The Sound of Music
Falls Church organist Julie Huang Tucker is a force of nature.
Name: Julie Huang Tucker
Lives in: Douglas Park, with her husband, Scott Tucker
Résumé: Organist/choirmaster at The Falls Church Episcopal (the church, built in 1734, for which Falls Church is named) and director of the Cantus Docere and Cantus Liberi Youth Choirs. Huang Tucker has performed at the Kennedy Center Concert Hall, Washington National Cathedral and National Presbyterian Church. She held a Chamber Conducting Fellowship at Yale University in 2014 and was a 2015 honoree for Leadership Arlington’s “40 Under 40.”
Musical Roots: Music has always been a part of me. At age 3, I would still be singing the theme song to my aunt’s soap opera after she turned off the TV. I started piano lessons soon thereafter, then violin.
Major Decision: I went through a burnout phase in high school and quit music. At Cornell, I explored other interests (literature, linguistics, international relations, psychology, environmental studies), but took a music class every semester. When the time came to declare a major, music was the only option for which I had sufficient prerequisites! So I accepted that music was not yet through with me.
Benchmarks: I played NCAA Division 1 field hockey in college and sustained a head wound during a scrimmage that required seven staples. While sidelined, I found myself attending an organ recital. For the first time in my life, I heard a great organist playing great repertoire on a great instrument. I approached the performer, Dr. Tim Olsen, who became my first organ professor. I went on to get my master’s in Organ Performance and spent time as a visiting artist in Europe. While there, I also began an apprenticeship in organ building and maintenance.
Superpower: I was an All-American in wrestling, a sport I took up during grad school at the University of Oklahoma. Once, after a particularly intense practice, I rushed to the chapel to practice the organ and yanked hard on the door handle. The door was locked and the handle came flying off in my hand as I went tumbling backwards. The campus police never suspected it was the petite, little Asian woman who did it.
Diving In: After graduation, I moved to South Africa as music coordinator for the Amy Biehl Foundation Trust and worked with the Pollsmoor Prison choirs. These convicted felons sang without holding back. To hear their raw souls through their voices was awe-inspiring. I also taught students in the townships. Many had never seen the ocean even though they lived close by. I once hosted eight of them for Thanksgiving and took them to the beach. I thought they would just play in the sand since they didn’t own bathing suits, but they surged into the surf with all their clothes on—never mind the crashing waves or the 60-degree water! These same students later performed with Bishop Desmond Tutu at our benefit concert.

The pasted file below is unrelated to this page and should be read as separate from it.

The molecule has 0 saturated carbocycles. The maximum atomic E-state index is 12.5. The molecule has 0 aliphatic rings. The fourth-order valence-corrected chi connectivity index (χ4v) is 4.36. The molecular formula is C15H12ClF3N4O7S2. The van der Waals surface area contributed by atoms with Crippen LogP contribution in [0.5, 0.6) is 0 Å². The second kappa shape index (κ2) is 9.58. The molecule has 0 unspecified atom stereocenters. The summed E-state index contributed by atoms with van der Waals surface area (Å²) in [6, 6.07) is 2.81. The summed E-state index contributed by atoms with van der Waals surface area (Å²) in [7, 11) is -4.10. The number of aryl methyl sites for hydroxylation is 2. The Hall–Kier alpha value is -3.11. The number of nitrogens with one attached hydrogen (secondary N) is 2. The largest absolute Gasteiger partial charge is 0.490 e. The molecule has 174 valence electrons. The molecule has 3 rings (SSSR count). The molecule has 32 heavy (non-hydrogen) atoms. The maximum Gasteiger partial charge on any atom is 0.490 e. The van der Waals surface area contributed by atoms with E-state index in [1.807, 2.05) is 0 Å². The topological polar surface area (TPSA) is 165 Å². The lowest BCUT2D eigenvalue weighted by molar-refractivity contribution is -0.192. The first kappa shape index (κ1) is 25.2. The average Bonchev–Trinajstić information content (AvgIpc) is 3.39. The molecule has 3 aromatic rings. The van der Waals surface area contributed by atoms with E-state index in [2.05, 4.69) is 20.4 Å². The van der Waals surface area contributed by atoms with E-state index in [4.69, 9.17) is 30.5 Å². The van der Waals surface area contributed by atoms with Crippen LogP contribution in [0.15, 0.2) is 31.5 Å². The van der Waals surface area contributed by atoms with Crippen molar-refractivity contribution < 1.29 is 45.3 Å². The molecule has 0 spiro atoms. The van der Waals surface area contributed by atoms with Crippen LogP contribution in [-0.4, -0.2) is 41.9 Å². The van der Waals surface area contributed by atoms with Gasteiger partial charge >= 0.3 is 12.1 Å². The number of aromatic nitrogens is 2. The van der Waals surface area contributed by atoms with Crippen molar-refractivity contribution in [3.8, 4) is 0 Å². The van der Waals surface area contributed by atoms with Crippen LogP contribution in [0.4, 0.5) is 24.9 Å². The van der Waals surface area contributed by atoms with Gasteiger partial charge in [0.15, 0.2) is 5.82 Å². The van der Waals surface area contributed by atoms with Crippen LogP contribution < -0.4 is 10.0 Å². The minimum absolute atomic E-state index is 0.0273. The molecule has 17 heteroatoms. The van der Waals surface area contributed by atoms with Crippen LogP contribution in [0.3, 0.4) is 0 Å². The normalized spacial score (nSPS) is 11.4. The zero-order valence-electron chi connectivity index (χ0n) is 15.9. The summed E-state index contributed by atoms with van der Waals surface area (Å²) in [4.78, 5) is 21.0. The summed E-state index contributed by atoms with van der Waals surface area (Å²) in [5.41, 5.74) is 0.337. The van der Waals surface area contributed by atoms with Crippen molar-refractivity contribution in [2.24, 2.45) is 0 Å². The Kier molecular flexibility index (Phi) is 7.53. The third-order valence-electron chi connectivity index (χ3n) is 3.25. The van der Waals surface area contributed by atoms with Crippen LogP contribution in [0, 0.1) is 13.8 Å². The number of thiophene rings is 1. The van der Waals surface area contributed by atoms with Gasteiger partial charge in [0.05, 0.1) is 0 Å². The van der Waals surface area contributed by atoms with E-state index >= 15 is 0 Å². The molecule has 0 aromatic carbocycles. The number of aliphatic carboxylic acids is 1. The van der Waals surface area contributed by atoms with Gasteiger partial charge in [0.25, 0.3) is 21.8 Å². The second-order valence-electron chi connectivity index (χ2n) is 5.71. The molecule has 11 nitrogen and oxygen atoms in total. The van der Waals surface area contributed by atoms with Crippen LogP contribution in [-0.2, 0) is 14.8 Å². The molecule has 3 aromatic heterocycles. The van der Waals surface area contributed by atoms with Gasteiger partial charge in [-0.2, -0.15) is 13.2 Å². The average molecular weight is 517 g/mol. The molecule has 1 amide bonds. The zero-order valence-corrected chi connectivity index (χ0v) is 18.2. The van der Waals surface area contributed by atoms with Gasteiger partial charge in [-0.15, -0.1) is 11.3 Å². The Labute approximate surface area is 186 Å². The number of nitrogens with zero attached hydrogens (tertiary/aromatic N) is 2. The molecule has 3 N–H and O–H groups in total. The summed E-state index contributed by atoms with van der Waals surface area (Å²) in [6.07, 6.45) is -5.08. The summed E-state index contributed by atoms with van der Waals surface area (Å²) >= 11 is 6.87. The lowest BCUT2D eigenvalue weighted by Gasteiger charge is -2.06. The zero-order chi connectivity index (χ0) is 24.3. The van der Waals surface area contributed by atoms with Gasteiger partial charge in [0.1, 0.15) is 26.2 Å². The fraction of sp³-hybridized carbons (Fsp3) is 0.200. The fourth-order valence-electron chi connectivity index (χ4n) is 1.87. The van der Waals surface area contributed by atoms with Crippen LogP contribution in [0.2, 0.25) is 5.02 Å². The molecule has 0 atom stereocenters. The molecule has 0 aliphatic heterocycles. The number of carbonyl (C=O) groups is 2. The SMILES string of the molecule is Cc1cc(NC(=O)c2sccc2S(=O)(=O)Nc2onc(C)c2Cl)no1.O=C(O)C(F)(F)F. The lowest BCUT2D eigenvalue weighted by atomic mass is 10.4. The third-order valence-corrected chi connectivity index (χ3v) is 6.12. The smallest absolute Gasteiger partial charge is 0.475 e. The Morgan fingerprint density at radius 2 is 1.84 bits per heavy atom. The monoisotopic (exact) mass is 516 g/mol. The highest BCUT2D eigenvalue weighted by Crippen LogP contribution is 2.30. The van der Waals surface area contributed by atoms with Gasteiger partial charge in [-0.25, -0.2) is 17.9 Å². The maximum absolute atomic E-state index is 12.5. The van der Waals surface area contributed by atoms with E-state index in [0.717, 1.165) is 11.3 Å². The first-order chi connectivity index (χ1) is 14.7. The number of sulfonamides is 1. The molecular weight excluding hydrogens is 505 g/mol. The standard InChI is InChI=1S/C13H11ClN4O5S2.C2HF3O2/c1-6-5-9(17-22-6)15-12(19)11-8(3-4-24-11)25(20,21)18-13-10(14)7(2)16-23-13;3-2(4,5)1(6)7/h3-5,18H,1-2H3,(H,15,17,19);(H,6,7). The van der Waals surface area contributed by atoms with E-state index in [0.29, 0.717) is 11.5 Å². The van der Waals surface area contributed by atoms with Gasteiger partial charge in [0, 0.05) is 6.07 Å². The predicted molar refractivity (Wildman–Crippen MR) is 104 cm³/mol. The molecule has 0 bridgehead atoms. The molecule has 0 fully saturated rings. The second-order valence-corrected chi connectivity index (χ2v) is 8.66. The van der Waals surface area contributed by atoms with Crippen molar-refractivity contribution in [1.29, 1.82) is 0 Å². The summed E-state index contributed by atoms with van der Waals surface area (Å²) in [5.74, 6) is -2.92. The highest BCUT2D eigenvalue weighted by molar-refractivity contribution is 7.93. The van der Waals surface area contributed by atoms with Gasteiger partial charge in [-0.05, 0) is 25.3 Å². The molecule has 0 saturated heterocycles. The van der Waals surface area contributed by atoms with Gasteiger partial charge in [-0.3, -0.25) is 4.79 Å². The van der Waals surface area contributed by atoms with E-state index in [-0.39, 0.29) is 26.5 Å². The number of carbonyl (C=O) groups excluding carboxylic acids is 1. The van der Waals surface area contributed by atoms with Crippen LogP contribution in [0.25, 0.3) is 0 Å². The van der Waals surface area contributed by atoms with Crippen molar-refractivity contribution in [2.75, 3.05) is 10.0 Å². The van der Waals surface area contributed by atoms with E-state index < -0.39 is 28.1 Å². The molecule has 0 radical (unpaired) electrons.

Healing Process: I moved back home to the D.C. area in 2011 after my mother was diagnosed with terminal cancer. She died two years later, during Lent. Letting myself grieve and live with the painful emotions was not easy in a society that emphasizes perpetual happiness, but Lent, with its stark simplicity and haunting music—especially the exquisite Requiem settings—allowed me to descend into deep contemplation. I programmed my master’s recital with themes of mortality, pairing organ pieces with text from Walt Whitman’s Leaves of Grass. After this dark pilgrimage it felt natural to awaken to the light of Easter.
Try, Try Again: One year, in the weeks leading up to Christmas, my phone fell into the organ, beneath the wind chest on which the pipes sit. After weeks of trying to fish it out with wire hangers and duct tape, I gave up. I was re-inspired to give it one last try after Midnight Mass—this time by going underneath the organ—and finally retrieved it. It was a Christmas miracle!
Musical Duo: My husband, Scott, is also a professional musician. He’s the artistic director of the Choral Arts Society of Washington. I often sing in his symphonic chorus at the Kennedy Center, or accompany it on organ. Similarly, he sings in my chamber choir at The Falls Church Episcopal, or plays the trumpet. Despite our overbooked rehearsal and performance schedules, we have fun and are grateful to share this cornerstone of our lives together.
Rock and Roll: I’m an avid rock climber and mountain biker, which don’t always pair well with my vocation. One year, I fell 20 feet while bouldering and fractured my right ankle. I had to play the organ pedalboard with one foot for the Christmas Eve service.
Wings for Wheels: One Easter, my car wasn’t working and I ended up having to bike to rehearsal with 30 Handel Messiah scores. My backpack was so full that I couldn’t zip it up, and the music was fluttering in the wind. It definitely was not my swiftest ride ever. But—Hallelujah—I made it. n
Arlington-based freelance writer Rick Schadelbauer plays guitar and sings in the North Illinois Street Band. The band has one standing gig: the annual North Illinois Street block party.